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Appalachian professors edit textbook on the virtual classroom

BOONE – Drs. Amelia Cheney and Robert L. Sanders are editors of a textbook addressing online teaching and learning.

The text, “Teaching and Learning in 3D Immersive Worlds: Pedagogical Models and Constructivist Approaches” published by IGI Global, examines successful implementation of social constructivist instructional design tenets in 3D virtual immersive environments.

Cheney is an assistant professor and Sanders is an associate prfessor in the Department of Leadership and Educational Studies in Appalachian’s Reich College of Education.

According to the publisher, online learning has grown considerably in recent years, providing an ever larger number of both college level and K-12 students with an educational experience in the virtual classroom sometime during their education. Authors share best practices, challenges and advice to those working to utilize virtual environments in higher education and other venues. Readers will gain both a research background in the use of virtual worlds for teaching and learning and practical advice as they begin to design and implement these environments.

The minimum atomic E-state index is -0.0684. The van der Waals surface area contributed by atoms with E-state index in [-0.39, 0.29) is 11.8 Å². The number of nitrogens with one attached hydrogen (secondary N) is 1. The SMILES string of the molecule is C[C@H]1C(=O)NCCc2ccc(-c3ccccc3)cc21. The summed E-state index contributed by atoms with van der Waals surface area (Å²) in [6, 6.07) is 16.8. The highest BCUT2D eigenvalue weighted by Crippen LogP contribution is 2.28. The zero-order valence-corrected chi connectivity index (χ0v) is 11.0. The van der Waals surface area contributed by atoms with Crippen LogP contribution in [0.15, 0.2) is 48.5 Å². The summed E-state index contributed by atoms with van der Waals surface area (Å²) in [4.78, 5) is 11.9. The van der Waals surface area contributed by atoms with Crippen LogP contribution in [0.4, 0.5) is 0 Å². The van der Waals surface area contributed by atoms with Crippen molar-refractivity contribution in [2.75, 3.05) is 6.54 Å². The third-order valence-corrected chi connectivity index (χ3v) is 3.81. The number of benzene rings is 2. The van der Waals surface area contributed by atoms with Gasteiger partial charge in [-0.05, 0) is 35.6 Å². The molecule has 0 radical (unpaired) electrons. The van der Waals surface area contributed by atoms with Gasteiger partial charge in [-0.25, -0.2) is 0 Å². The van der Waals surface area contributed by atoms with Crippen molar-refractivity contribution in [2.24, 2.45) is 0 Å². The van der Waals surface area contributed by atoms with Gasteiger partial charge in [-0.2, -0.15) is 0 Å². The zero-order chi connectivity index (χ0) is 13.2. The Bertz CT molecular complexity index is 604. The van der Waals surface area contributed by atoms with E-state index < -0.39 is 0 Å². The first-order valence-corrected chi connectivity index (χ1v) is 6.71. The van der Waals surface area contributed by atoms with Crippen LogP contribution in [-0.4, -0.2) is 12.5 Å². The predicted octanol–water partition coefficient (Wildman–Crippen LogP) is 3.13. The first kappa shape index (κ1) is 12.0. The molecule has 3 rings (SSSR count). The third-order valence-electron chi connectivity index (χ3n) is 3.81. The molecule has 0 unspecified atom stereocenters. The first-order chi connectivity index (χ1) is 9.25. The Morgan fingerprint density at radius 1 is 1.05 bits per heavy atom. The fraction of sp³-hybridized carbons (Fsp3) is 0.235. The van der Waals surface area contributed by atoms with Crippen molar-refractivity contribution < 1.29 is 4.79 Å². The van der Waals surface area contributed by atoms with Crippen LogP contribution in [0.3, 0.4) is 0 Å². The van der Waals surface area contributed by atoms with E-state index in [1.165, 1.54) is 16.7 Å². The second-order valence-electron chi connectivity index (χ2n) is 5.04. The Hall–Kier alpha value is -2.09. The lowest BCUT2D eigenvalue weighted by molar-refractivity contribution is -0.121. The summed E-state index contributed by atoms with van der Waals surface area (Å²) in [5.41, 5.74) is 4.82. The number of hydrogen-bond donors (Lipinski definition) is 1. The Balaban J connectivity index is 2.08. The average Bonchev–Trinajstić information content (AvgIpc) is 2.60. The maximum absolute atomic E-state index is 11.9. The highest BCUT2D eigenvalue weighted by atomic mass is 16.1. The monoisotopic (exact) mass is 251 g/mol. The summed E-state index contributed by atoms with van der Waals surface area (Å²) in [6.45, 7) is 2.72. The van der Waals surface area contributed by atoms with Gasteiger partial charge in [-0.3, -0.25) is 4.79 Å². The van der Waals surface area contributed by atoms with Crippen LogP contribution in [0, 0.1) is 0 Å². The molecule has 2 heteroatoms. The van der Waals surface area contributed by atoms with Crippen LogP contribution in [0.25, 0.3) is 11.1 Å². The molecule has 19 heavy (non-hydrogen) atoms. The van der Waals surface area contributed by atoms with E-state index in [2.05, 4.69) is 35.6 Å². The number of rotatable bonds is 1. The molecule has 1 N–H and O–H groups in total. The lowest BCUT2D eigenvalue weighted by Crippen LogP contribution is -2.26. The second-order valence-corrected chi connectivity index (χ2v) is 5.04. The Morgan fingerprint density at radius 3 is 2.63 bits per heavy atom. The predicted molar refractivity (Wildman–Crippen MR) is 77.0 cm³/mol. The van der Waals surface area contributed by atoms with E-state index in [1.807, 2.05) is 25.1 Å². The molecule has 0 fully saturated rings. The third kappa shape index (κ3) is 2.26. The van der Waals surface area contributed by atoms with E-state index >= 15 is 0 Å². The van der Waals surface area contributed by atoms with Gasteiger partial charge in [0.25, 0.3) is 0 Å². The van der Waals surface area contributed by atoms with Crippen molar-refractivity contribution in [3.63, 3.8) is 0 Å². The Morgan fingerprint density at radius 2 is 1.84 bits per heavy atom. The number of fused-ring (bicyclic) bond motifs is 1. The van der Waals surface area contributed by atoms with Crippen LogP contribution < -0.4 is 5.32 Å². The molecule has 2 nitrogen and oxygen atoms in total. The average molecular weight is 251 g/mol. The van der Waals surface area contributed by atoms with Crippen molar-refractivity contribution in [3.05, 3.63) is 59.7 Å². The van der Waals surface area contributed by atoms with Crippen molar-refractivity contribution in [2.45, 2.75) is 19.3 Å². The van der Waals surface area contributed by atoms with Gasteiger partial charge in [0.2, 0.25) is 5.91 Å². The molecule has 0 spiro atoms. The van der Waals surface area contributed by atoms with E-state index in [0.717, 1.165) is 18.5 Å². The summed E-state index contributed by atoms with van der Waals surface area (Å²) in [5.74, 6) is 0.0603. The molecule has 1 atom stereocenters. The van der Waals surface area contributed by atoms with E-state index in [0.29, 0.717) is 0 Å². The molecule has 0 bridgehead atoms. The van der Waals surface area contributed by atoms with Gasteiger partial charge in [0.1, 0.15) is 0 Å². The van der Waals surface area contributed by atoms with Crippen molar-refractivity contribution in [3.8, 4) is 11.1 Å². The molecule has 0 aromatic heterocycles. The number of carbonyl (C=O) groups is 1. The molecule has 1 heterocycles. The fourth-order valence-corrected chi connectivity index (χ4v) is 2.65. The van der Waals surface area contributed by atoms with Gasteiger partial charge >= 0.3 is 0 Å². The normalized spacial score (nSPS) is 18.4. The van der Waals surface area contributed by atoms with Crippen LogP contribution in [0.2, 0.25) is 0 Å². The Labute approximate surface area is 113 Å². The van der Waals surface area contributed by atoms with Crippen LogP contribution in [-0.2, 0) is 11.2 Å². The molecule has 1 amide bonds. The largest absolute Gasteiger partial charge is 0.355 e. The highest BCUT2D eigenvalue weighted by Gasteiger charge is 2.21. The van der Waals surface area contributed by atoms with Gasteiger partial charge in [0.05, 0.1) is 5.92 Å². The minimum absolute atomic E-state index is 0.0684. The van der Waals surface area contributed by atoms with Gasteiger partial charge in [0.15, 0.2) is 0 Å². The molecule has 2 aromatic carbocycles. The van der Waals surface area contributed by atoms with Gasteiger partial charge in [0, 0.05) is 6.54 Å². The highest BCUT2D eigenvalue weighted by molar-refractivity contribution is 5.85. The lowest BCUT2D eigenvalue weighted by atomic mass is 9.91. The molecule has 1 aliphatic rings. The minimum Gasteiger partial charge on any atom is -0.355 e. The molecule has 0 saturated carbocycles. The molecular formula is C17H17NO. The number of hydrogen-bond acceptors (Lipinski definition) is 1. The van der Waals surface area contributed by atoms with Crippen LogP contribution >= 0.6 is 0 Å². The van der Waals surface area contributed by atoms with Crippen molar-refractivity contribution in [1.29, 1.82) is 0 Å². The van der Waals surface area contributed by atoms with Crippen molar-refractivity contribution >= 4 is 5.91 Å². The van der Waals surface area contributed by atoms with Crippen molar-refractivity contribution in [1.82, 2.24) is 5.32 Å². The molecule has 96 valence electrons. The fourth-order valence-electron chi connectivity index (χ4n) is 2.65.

Cheney and Sanders assert that constructivism forms an ideal pedagogical framework for the fully immersive educational worlds of the future. “While myriad Web-based tools have existed for years to help deliver course content, these tools have not traditionally provided means for creation of community with the imbedded communication and collaboration necessary for successful teaching and learning,” they wrote. The professors argue that these immersive worlds should be taught according to a social constructivist model, which focuses on actively learning together by doing, instead of “more traditional, didactic practice where teachers hold the reins of instruction.”

The next stage after online instruction, argue several professors, is fully immersive learning.

Ambient Insight, a research firm, recently predicted that four years from now more than “25 million postsecondary students” will be “taking at least one online course,” reported Denny Carter for . “The number of college students taking traditional face-to-face classes will plummet from 14.4 million in 2010 to 4.1 million in 2015, according to the report,” writes Carter. This could, he argues, put traditional learning on par with online learning.

“Games typically are highly scripted, goal-driven environments in which participants engage in some type of quest to accumulate points or status,” wrote Clemson University Professor Stephen C. Bronack in the book. “Virtual worlds, on the other hand,” he writes, “typically are collaborative social spaces that focus on supporting communication and sharing, rather than competition.” This provides an opportunity for educators to develop a teaching framework which takes into account the need for community while being “together, apart,” he wrote.